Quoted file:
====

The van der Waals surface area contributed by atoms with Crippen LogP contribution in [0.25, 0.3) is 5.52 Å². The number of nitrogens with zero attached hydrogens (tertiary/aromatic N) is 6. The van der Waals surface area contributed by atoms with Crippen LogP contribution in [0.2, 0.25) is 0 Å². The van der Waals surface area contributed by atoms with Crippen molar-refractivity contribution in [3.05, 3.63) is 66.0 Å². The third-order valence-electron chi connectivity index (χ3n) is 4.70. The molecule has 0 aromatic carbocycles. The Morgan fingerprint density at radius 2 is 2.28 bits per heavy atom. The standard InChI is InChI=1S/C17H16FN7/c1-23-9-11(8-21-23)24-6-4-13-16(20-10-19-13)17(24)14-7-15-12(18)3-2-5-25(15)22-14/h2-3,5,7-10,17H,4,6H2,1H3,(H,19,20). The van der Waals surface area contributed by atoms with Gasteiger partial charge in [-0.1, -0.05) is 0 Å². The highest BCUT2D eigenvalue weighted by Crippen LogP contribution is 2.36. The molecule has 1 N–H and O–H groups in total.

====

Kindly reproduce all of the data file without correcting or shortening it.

The van der Waals surface area contributed by atoms with Crippen LogP contribution in [0.25, 0.3) is 5.52 Å². The number of nitrogens with zero attached hydrogens (tertiary/aromatic N) is 6. The van der Waals surface area contributed by atoms with Crippen LogP contribution in [0.2, 0.25) is 0 Å². The van der Waals surface area contributed by atoms with Crippen molar-refractivity contribution in [3.05, 3.63) is 66.0 Å². The third-order valence-electron chi connectivity index (χ3n) is 4.70. The molecule has 0 aromatic carbocycles. The Morgan fingerprint density at radius 2 is 2.28 bits per heavy atom. The standard InChI is InChI=1S/C17H16FN7/c1-23-9-11(8-21-23)24-6-4-13-16(20-10-19-13)17(24)14-7-15-12(18)3-2-5-25(15)22-14/h2-3,5,7-10,17H,4,6H2,1H3,(H,19,20). The van der Waals surface area contributed by atoms with Gasteiger partial charge in [-0.1, -0.05) is 0 Å². The highest BCUT2D eigenvalue weighted by Crippen LogP contribution is 2.36. The molecule has 1 N–H and O–H groups in total.